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Arts and Entertainment

LAist Movie Review: 1,000 Years of Good Prayers

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Look at this photo for two hours and you start to get the idea. Courtesy of Magnolia Pictures.

People must think it's really hard to lead a cult. Navigating those large crowds into giving you their money, spending sleepless nights convincing the weak-minded to do your most obscure bidding, only to have them all kill themselves at a moment's notice. Actually, most of that does sound pretty hard; except the suicide bit. Here's the trick: if you ever develop an unstable bloodlust that can only be satiated by stopping the neural processes inside the brains of large groups of people, get a copy of the movie 1,000 Years of Good Prayers and send out an Evite.

Assuming you're not a zombie (if you are, let's hang out - I know a spot on Pico that will feed you all the sesos you could want), you will find no redeemable quality to this movie, beyond it's ability to euthanize. The sad part is that 1,000 Years isn't bad in that way that makes movies like Strange Brew so good. It's actually bad. Coming in at a shade over two hours, one might be better spending their time debating the importance of subtlety to Flavor Flav. Anything, really.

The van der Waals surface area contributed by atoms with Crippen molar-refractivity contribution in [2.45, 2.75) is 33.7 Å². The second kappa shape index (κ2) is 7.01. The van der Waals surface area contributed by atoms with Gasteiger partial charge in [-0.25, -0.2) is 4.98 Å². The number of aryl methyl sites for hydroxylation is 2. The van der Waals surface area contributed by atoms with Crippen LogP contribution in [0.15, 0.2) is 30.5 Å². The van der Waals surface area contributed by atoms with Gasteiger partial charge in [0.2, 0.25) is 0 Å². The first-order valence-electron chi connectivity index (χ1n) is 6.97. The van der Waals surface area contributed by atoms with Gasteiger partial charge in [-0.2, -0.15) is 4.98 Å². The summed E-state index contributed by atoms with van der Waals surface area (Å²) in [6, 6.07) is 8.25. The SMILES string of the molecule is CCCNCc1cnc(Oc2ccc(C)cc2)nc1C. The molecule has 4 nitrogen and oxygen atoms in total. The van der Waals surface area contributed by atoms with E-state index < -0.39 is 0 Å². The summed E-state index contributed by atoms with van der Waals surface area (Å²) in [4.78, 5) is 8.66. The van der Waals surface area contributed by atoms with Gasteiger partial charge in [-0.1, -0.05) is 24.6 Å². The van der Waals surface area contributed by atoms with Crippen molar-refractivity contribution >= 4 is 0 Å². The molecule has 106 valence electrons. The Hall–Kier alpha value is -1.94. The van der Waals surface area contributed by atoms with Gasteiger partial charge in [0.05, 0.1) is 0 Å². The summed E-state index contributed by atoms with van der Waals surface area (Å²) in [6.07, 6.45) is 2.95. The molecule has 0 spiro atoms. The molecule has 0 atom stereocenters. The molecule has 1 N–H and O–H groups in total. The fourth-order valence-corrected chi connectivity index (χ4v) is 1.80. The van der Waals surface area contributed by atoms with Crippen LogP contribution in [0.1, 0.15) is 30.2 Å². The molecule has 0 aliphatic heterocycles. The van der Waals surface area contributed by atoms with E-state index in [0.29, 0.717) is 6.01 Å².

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Primarily, 1,000 Years concerns an aging Chinese gentleman as he flies to Spokane, Washington to meet his Americanized daughter. Initially, the reason for this visit is unclear (and unneeded!), as the father-daughter relationship plows full-steam ahead into such natural topics as the spelling of a gas station sign. After comfortably falling into line as the doting father figure who is convinced his child doesn't eat enough, actor Henry O manages to squirm and stammer on screen for the next hour and a half. Even the bountiful and beautiful-sounding exchanges in Mandarin come across as stilted and stale in directorWayne Wang's hands. If you are interested in Wayne Wang's burgeoning repertoire, please see also: Maid in Manhattan, Because of Winn-Dixie, or the sure fire Queen Latifah hit Last Holiday.

As the film plods along, and most viewers have gleefully gone to Home Depot, purchased, and then kicked their own bucket, 1,000 Years attempts to find closure in a single conversation regarding the oppressive nature of Communism and true love. Whether or not this conversation has a long-lasting impact on either participant is wholly unnecessary; just know that at no point since the opening credits has this film been closer to dying. Another ten minutes and wham! You're out of the theatre and back onto the streets, looking for a drink to sober you up. Unless you took the above advice and had a movie night with it. In which case, you'd better go buy a lot of garbage bags, because you'll have some cleaning up to do.

Depending on your level of masochism, you may want to take time out of your busy Yelp reviewing schedule to check out 1,000 Years of Good Prayers, but probably not. If you are the sadist, you may enjoy bringing a friend, or making it a date movie. However, if you dislike carpet stains or piles of loved ones in an advanced state of boredom decay, please take the common advice and do not try this film at home.